Dr. Gerald Caplan, a leading Canadian authority on genocide and genocide prevention, was on campus November 6-8 as the 2007 Carol Hoffmann Collins Global Scholar-in-Residence at the McCulloch Center for Global Initiatives. Caplan spent three busy days talking with members of the College and larger communities about genocide and genocide prevention and the development challenges facing Africa.
Caplan is author of Rwanda: The Preventable Genocide (2000) (the final report for the International Panel of Eminent Personalities to Investigate the 1994 Genocide in Rwanda); the Report on the Well-being of African Children (for UNICEF); and The Betrayal of Africa (forthcoming in early 2008). In addition to his scholarship, Caplan serves as a senior consultant to the African Union and the United Nations, and also as volunteer chair of the International Advisory Board for the University of Toronto Centre for International Health's HIV/AIDS Initiative for Africa.
The fourth annual scholar-in-residence hosted by the McCulloch Center, Caplan engaged the community in dialogue in a variety of settings, from lectures to classes to informal gatherings.
His visit began Tuesday evening with a faculty seminar and dinner, where he spoke on the U.S. role in African development. On Wednesday and Thursday he met with students in five classes from the departments of history, geography, anthropology, and politics. "He's able to present complex ideas in a very clear and comprehensible way," said Abigail Avoryie '08, a student in geography professor Girma Kebbede's class, Africa: Problems and Prospects. He met students informally over lunch on Wednesday; on Thursday he had lunch with doctors and midwives from Baystate Hospital in Springfield to discuss public health issues in Africa.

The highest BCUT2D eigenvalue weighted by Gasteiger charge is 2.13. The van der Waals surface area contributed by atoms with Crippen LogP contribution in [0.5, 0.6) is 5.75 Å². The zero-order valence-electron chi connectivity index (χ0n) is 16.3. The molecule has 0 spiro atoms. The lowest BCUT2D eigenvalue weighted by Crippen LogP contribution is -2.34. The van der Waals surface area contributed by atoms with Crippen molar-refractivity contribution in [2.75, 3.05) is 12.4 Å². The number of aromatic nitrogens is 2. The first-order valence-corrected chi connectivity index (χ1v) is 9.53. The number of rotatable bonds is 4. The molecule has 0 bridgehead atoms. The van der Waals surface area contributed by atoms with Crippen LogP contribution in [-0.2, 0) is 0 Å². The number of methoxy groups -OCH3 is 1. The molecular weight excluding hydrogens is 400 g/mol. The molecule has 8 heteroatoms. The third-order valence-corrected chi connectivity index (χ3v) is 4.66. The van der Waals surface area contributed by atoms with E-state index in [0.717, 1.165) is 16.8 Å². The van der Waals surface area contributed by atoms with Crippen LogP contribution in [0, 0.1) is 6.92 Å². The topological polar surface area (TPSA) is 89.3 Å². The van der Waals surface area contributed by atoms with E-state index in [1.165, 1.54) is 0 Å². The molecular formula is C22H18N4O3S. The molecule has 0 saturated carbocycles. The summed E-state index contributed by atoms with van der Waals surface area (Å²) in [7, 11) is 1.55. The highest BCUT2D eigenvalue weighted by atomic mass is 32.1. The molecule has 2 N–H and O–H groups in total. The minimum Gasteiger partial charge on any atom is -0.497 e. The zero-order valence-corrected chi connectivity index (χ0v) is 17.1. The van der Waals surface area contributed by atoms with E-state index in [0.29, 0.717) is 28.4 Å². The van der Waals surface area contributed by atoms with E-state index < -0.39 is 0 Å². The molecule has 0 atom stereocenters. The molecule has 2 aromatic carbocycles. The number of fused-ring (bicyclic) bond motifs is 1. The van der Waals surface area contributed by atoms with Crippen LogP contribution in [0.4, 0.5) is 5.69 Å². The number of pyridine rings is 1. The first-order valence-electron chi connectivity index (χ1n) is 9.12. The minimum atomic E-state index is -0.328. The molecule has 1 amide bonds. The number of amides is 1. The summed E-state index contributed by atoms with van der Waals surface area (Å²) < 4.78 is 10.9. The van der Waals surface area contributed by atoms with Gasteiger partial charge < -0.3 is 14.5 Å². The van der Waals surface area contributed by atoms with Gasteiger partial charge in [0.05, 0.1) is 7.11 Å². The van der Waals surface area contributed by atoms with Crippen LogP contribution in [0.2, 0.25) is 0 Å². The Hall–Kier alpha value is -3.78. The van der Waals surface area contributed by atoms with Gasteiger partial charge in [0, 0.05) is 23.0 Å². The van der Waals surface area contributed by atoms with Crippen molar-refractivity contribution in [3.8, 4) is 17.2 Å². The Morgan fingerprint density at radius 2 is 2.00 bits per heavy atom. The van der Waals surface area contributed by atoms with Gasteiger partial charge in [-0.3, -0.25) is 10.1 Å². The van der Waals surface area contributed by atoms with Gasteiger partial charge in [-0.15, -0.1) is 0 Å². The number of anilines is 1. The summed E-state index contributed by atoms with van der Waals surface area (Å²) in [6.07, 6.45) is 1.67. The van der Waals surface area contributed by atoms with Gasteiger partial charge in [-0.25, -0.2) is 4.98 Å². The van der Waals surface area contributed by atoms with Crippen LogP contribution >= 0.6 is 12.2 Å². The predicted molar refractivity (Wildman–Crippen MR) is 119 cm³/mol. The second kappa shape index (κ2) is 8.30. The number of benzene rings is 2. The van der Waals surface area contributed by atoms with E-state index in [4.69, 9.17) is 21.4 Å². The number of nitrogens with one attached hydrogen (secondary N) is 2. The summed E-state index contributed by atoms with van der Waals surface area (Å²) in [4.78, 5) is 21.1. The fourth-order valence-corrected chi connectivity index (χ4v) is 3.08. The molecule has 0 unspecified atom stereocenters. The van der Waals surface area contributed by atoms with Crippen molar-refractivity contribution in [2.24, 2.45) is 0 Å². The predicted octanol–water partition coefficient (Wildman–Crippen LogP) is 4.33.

On Wednesday evening, Caplan addressed an enthusiastic, standing-room-only audience in Gamble Auditorium in a lecture titled "Genocide Prevention and the International Community: A Fable for our Time?" (See link to audio below)
Caplan expressed admiration and respect for the students he met during his three days on campus. At the end of class before lunch on Thursday, after more than an hour of questions, seven students still had their hands raised. "What's the matter with you guys?" he asked, smiling. "Don't you ever stop?" Later, he said, "There's something really special about these kids. They are into all parts of these issues."
Eva Paus, Carol Hoffman Collins Director and professor of economics, was delighted with the success of this year's program. "The intention behind the scholar-in-residence series is to 'embed' an international expert for a few days in the MHC curriculum and provide many different venues for discussions of critical issues in our global world. Gerry Caplan interacted with many members of the Mount Holyoke community; the intensity of the discussions and conversations demonstrated students' deep interest in the issues and their willingness to ask tough questions of Caplan and themselves."
Carol Hoffman Collins '63, who lives in London, was also on campus and attended many of Caplan's presentations. "I'm so impressed with the program," she said. "Eva does a wonderful job. I hope to come again next year."